I love classic Lutheran hymns. They are an acquired taste, particularly for folks who come to Lutheranism from a non-Lutheran background. Lutheran hymnody is one of those things that is a challenge "to get" for non-Lutherans. The hymns they are more accustomed to tend to be a bit more emotionally oriented, the music a bit more rhythmic, in the sense of a standard 4/4 time signature, etc. [musicians here is your cue to jump all over me and correct me on this point], but you know what I mean, I hope. Classic Lutheran hymnody tends to be more doctrinal in content and it is not at all uncommon to find them set in a minor key. [By the way, I recently read that when Bach presents you something in D Minor, well, strap yourself in, you are in for quite a ride].
That alone often causes non-Lutherans to recoil. Minor key? That’s just "too depressing" some say. Case in point: the amazingly good Easter hymn by Luther: Christ Jesus lay in death’s strong bands].
Here’s one way of looking at the situation. Lutheran hymns are to Christian hymnody what Espresso is to coffee. When you have y our first cup of really good Espresso you probably aren’t going to like it, but then you realize: wow, this is a lot better than ordinary coffee. And then, once you’ve acquired a taste for espresso, well, ordinary cups of java just aren’t quite as satisfying.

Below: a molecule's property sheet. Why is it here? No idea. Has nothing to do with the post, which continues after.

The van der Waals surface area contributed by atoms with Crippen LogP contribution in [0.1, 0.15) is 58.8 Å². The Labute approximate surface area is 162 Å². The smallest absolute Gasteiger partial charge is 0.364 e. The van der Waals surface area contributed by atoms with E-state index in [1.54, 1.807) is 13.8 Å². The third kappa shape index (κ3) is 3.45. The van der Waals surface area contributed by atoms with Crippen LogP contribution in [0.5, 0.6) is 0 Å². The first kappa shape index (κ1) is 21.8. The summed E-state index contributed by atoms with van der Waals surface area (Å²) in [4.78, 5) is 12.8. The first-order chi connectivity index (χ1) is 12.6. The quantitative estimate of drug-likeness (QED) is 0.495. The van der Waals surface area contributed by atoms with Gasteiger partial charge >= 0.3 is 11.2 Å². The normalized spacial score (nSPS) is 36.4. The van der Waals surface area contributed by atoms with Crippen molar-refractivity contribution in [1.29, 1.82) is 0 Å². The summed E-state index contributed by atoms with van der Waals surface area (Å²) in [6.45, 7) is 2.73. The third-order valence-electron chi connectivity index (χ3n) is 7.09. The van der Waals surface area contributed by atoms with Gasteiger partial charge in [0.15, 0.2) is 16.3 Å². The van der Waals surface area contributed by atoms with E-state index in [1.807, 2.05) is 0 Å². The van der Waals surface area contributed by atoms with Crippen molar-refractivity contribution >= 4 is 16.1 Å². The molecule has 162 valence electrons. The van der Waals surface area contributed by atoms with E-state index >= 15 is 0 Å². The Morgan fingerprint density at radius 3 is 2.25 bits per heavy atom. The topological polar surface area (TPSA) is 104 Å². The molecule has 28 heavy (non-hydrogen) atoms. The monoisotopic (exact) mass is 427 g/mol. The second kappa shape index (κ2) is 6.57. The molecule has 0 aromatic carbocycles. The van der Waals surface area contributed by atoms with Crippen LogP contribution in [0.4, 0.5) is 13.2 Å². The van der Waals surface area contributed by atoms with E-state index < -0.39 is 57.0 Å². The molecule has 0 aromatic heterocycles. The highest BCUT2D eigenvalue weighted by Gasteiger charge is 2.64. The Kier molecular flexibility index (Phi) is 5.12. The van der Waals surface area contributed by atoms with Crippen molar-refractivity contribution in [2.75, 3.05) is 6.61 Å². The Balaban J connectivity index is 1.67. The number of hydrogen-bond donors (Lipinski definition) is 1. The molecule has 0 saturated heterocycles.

This is most definitely not to say hymns written by non-Lutherans are "bad" but….well, they are often not espresso. There are some great hymns written by non-Lutherans, no doubt bout it!
But, many times, when you compare non-Lutheran hymnody to classic Lutheran hymnody their is a noticeable difference. Some are like cheap cups of coffee you get from the Shell gas station when you are in a hurry. Others are like a better cup of fast coffee. Others are like a good cup of Starbucks, but …. Lutheran hymns…ah, well, they are like that cup of coffee you make yourself, at home, carefully choosing fresh beans, recently roasted, carefully ground in a burr grinder and then made precisely in a French press. If you are familiar with fine coffee freshly ground and made in a French press, well, you know precisely what I’m talking about. If you do not know how good coffee was meant to be: well, go check out a French press. Or, even better, just enjoy a fine Espresso. But I digress. [I suspect my digression has something to do with the fact that I'm trying very hard to give up caffeine!]
Here is what a friend just sent me last night, some reflections of his on the hymnody of Paul Gerhardt and the music of J.S. Bach and Lutheranism.
I have been using Gerhardt hymns for meditation during Lent. Some verses
which didn’t make it into LSB 453 are worth noting. It’s imagery is
striking. It’s theology of the cross is clear. Its witness to the
implications of the cross for daily living is moving, especially in
light of Gerhardt’s biography.